I HAVE declined a multitude of requests to comment publicly on the Police Service Commission (PSC)/Police Commissioner/President/Government/Opposition kangkatang, though, like many, I am dismayed by the sustained assault to which good governance is being subjected. And there’s something you may not know. Although the temperature and decibel levels are much higher today, and the societal implications more serious, there was a similar occurrence nearly 30 years ago, involving a president, a prime minister, PSC chairman, and a commissioner of police. The chairman concerned, the late Kenneth Lalla, wrote about it in his autobiography I Am a Dream To My Village. And Lalla didn’t tell all.
My own experience with a president, a government and a PSC might also be of interest. Section 122(3) of the Constitution states that the President, after consultation with the Prime Minister and the Opposition Leader, is to nominate for membership of the PSC people “who are qualified and experienced in the disciplines of law, finance, sociology or management…” Section 122(4) says that notifications in respect of the nominees “shall be subject to affirmative resolution of the House of Representatives.” After such resolution, the President makes the appointments under section 122(5).
In September 2013, I concluded, after examination, that one of the then President’s nominees for the PSC only partially satisfied the criteria for membership, while a second didn’t satisfy any at all. I decided to query this, and, on my behalf, the late Karl Hudson-Phillips wrote the Attorney-General (AG), with a copy to the President, saying that, should the nominations be approved by the House of Representatives, I would “take such steps as (I might) be advised to ensure compliance with section 122(3) …”
As I anticipated, I was ignored. The House approved the nominations; appointments followed. I thereupon instructed Hudson-Phillips to commence action against the AG, seeking a High Court interpretation of section 122(3) in relation to the two appointments. I made it clear to the court that my interest wasn’t personal. “Rather,” I said, “I was and am concerned as a citizen who has for many years written and spoken publicly about the need for good governance in this society, particularly including respect for our institutions such as the Constitution, which is the highest law of the land. I am therefore acting in what I consider to be the public interest of Trinidad and Tobago…It is in the public interest that the PSC be properly constituted under the Constitution.”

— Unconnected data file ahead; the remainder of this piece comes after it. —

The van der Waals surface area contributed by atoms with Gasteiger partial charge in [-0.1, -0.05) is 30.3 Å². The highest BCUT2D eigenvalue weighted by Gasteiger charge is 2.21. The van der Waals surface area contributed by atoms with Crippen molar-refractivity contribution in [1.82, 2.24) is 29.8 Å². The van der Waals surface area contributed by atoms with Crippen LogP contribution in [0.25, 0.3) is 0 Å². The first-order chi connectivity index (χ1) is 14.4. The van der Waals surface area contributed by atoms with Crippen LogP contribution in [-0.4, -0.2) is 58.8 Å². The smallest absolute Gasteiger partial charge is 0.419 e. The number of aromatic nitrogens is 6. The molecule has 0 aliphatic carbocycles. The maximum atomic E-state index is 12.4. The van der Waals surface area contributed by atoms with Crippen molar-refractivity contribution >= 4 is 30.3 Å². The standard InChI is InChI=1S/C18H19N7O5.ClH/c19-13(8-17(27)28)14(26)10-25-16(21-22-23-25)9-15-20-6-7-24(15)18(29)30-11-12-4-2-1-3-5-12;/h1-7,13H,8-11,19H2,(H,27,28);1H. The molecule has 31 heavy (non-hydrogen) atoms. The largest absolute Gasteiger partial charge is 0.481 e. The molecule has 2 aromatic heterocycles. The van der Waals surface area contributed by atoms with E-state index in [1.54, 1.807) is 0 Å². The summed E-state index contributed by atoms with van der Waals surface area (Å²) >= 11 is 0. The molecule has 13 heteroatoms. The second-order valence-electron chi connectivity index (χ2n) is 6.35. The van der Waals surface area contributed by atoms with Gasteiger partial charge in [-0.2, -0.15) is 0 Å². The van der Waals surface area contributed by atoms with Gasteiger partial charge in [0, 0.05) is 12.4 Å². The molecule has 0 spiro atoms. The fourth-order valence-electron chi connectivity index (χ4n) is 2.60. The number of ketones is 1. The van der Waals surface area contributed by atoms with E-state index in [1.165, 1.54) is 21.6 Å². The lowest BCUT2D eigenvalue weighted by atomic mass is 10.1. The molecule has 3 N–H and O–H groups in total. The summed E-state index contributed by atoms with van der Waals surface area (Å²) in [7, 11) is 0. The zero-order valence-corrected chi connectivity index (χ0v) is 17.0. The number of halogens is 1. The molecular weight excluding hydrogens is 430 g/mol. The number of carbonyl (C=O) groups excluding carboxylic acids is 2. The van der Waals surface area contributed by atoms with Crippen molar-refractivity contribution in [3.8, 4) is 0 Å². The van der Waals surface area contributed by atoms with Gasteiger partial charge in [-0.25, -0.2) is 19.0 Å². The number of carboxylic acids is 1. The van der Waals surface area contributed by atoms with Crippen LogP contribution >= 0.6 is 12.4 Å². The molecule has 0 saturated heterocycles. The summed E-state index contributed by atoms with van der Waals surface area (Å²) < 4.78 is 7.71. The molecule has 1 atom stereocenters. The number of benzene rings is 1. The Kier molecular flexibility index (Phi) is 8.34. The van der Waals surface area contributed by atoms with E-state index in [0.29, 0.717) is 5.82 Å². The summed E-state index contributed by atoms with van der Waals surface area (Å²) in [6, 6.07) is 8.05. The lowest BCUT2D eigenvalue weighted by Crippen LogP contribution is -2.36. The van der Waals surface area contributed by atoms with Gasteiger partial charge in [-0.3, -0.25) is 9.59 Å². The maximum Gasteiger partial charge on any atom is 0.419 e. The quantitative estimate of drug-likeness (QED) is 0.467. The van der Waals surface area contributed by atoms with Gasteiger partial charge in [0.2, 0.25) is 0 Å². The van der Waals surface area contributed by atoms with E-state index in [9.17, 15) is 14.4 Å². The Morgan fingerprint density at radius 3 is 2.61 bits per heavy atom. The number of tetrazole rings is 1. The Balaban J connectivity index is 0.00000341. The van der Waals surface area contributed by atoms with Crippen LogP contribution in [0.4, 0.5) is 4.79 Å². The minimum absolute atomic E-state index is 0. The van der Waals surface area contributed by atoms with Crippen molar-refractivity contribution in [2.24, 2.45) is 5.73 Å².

The following year, 2014, the High Court dismissed my application on procedural grounds. Section 14(1) of the Constitution permits a person to apply to the court for redress if any contravention of the provisions of Chapter 1 of the Constitution occurs in relation to that person. I, however, had approached the court as a concerned citizen, not as a directly affected individual, and I was therefore deemed to have no standing before the court. I considered that position anti-democratic, a constitutional deficiency, and I appealed.
Later that year, the Court of Appeal ruled unanimously in my favour. I quote from its judgment: “In our opinion, barring any specific legislative prohibition, the court, in the exercise of its supervisory jurisdiction and as guardian of the Constitution, is entitled to entertain public interest litigation for constitutional review of non-Bill of Rights unlawful constitutional action, provided the litigation is bona fide, arguable with sufficient merit to have a real and not fanciful prospect of success, grounded in a legitimate and concrete public interest, capable of being reasonably and effectively disposed of, and provided further that such actions are not frivolous, vexatious or otherwise an abuse of the court’s process.
“The approach to be taken to this issue of standing is a flexible and generous approach, bearing in mind all of the circumstances of the case…The public importance of the issues raised and of vindicating the rule of law are (sic) significant considerations …
“Standing is a matter of discretion…Ultimately…context is the determining factor…For example, where the alleged unlawfulness affects the public generally, no particular or direct interest in the matter may be necessary…In this case, Mr Dumas contends that the nomination and appointment of two individuals to the Police Service Commission by the President were unconstitutional…In our judgment, this represents a legitimate interest in having a properly constituted Police Service Commission…This is a sufficient interest in the context of this case…to vest the applicant, prima facie, with appropriate standing to bring and continue this action.”
The High Court judge who had found against me was declared to have “erred in his analysis of the issue of standing and jurisdiction…”